Winter Olympics options limited by warming planet: research

Research from University of Waterloo says fewer places are going to be cold enough to host events

The official emblem of the 2018 Pyeongchang Olympic Winter Games is seen in downtown Seoul, South Korea, on January 4, 2018. (Lee Jin-man/The Canadian Press via AP)

Climate change could turn out to be the Winter Olympics’ biggest spoil sport.

An updated research study led by geography professor Daniel Scott at the University of Waterloo says the number of places that will be cold enough to host the Winter Olympics is dropping.

The average temperature during the seven Winter Olympics held prior to 1960 was 0.4 C. At the 11 Games held between 1960 and 2000 it was 3.1 C. In the four Games held this century it was 7.8 C.

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The trend is partly because the International Olympic Committee is picking warmer places to host. Sochi, Russia, which staged the last Games in 2014, is a subtropical resort town where Russians go to escape winter. Vancouver, which hosted in 2010, is second only to nearby Victoria as the warmest place in Canada in winter.

But even so, every one of the 19 cities that hosted the Games prior to this year is warmer in the winter now than it was when they hosted, said Scott.

By midcentury, global warming will mean only 11 of them will still be cold enough to reliably host the Games again. By the end of this century, that number will drop to eight.

In Canada, Calgary and Edmonton are realistically the last ones standing as cold enough options for future Winter Olympics. Calgary is working on a bid for the 2026 Games now.

Quebec City, which considered bidding for 2026, abandoned the idea because it doesn’t have a nearby mountain big enough to host the downhill events. Attempts to partner with places that do like Calgary or Lake Placid, N.Y., quickly failed.

Vancouver already had warm weather woes in 2010 and had to bring in snow from the B.C. interior by helicopter for the snowboarding events. By 2080, Scott’s study says, the average daily temperature there will be 4 C higher.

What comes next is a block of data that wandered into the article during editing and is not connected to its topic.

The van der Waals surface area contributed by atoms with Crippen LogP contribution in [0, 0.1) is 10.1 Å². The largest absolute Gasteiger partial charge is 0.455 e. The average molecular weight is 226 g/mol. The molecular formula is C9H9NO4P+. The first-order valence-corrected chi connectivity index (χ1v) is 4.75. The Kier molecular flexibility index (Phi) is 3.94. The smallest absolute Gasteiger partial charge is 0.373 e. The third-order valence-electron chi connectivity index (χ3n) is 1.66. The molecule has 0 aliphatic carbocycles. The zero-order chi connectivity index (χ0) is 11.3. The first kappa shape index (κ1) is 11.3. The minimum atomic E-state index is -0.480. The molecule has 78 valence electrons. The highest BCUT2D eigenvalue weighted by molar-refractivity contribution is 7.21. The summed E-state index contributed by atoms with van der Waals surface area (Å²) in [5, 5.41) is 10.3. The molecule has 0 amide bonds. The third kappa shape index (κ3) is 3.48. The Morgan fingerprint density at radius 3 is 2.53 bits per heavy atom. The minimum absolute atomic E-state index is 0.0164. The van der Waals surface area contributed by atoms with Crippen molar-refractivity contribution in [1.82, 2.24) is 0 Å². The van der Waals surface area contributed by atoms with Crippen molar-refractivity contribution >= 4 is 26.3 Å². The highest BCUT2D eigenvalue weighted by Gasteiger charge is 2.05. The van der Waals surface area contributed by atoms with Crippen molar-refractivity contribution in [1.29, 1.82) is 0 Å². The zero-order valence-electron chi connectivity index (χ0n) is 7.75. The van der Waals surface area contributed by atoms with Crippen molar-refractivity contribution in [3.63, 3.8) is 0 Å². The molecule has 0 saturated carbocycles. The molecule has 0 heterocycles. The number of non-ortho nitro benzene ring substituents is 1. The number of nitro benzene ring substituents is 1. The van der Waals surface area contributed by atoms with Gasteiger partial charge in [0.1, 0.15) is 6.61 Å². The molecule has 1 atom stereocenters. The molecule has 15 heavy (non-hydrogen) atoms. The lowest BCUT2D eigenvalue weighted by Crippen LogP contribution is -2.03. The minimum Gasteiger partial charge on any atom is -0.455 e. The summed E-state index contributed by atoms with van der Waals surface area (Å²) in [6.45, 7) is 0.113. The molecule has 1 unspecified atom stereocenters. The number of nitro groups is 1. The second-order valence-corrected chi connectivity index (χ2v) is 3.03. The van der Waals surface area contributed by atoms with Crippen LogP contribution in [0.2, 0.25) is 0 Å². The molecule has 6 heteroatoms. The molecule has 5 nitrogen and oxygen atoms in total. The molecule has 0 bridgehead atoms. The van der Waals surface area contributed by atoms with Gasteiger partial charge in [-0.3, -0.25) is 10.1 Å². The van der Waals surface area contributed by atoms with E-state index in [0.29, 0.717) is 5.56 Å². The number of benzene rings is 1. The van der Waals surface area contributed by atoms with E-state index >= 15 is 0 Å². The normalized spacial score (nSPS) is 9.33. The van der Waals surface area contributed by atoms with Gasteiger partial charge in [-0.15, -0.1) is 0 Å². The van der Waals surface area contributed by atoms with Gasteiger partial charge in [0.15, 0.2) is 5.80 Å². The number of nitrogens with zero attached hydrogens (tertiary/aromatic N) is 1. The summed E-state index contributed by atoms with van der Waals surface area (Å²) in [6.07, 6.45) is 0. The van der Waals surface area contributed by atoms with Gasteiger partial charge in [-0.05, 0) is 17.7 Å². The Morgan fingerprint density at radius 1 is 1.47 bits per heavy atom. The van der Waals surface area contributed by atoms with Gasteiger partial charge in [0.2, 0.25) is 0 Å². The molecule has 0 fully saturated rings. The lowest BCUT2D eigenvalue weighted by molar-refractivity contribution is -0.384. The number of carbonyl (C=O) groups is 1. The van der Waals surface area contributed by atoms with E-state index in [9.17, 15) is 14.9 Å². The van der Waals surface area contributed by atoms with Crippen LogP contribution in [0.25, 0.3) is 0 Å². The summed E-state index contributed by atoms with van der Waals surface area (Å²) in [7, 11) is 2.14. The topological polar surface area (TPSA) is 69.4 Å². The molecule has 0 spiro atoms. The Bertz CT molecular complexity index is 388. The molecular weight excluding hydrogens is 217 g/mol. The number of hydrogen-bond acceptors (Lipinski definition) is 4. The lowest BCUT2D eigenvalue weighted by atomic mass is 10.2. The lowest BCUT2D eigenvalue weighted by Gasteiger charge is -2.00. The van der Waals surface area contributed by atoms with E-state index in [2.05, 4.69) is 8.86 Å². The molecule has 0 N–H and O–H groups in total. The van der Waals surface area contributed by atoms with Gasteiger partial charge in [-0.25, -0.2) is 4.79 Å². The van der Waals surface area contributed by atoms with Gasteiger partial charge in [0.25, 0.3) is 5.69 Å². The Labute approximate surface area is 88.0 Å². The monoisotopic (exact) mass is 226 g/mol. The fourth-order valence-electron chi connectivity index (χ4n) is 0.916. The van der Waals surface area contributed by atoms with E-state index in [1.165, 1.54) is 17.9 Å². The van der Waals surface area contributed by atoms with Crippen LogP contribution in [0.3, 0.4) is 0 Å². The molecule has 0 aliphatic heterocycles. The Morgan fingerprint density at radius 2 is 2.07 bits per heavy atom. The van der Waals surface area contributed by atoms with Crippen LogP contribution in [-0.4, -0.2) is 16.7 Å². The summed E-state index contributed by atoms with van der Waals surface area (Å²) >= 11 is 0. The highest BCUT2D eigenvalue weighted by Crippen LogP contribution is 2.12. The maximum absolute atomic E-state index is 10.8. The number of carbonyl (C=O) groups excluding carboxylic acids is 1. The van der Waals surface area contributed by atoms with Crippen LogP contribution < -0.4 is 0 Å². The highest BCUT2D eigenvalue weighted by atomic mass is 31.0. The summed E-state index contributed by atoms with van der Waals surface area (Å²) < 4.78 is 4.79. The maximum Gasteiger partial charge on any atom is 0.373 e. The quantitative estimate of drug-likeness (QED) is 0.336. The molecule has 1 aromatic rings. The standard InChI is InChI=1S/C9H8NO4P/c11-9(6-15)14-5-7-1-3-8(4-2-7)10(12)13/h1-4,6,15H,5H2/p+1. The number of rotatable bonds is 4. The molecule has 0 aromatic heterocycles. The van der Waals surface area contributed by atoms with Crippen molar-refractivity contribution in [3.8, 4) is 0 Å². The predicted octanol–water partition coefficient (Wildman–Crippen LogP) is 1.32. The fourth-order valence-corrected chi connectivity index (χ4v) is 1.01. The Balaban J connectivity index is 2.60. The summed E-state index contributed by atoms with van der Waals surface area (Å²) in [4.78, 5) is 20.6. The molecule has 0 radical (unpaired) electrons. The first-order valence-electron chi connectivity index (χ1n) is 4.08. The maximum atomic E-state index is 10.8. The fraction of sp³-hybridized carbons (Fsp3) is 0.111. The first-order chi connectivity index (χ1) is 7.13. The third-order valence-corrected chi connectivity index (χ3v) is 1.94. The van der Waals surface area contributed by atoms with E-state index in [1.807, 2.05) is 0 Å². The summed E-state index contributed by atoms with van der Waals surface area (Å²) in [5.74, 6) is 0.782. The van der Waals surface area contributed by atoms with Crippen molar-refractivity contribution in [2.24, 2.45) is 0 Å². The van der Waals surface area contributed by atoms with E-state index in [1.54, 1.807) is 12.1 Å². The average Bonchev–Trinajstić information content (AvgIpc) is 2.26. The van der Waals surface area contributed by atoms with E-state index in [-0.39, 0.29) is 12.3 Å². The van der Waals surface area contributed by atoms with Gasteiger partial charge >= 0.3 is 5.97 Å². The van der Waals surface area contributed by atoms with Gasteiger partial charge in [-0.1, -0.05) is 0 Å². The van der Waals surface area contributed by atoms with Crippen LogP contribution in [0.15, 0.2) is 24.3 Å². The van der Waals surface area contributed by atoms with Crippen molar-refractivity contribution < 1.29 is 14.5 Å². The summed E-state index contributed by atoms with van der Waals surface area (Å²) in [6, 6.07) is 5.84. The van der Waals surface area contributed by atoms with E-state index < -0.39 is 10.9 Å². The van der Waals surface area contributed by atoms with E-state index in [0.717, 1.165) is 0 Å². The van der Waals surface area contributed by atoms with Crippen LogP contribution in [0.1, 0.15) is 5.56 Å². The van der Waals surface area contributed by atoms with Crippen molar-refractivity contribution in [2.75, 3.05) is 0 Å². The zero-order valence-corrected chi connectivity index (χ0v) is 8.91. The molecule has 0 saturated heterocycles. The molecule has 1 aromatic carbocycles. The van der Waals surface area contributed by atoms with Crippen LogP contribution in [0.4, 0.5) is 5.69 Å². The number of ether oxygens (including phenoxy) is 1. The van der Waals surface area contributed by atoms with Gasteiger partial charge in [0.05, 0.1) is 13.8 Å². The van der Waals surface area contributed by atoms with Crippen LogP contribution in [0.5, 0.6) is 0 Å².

The good news is Pyeongchang, South Korea, which will host the 23rd Winter Games next month, is on the list of 11 cities still cold enough to host, which should leave athletes competing next month far happier than they were among the slushy ice and bare mountains four years ago in Sochi.

In fact, Pyeongchang organizers were fretting last month it may even be too cold, worrying a predicted temperature of -14 C for opening night will keep people away from the first opening ceremony to be held in an outdoor stadium since Lillehammer in 1994. Organizers are prepared with blankets and hot packs to give the 35,000 spectators and VIPs expected.

But even Pyeongchang, billed as the coldest place on earth at its altitude of 700 metres above sea level, has to rely on man-made elements to pull the Games off, said Scott. The region has experienced a number of drier than normal years in the last decade and a half, and expects to have to make snow to keep some of the alpine and nordic events going.

“They have really good temperatures for both making the snow and maintaining that snow pack so that shouldn’t be a problem at all,” said Scott. “It just may not be the nice aesthetic white fluffy snow.”

Scott said he did the initial research on Winter Games before the Sochi Olympics as a way to engage people in the climate change conversation.

“You have to make it relevant to what people care about,” he said.

Scott said beyond just hosting the Games, a warming planet is also diminishing the number of reliable places for winter athletes to train, especially in the off-season. Canada’s skicross team cancelled plans for summer training in Italy last August after a heat wave closed the glacier area to summer skiing for the first time in 90 years.

Mia Rabson, The Canadian Press

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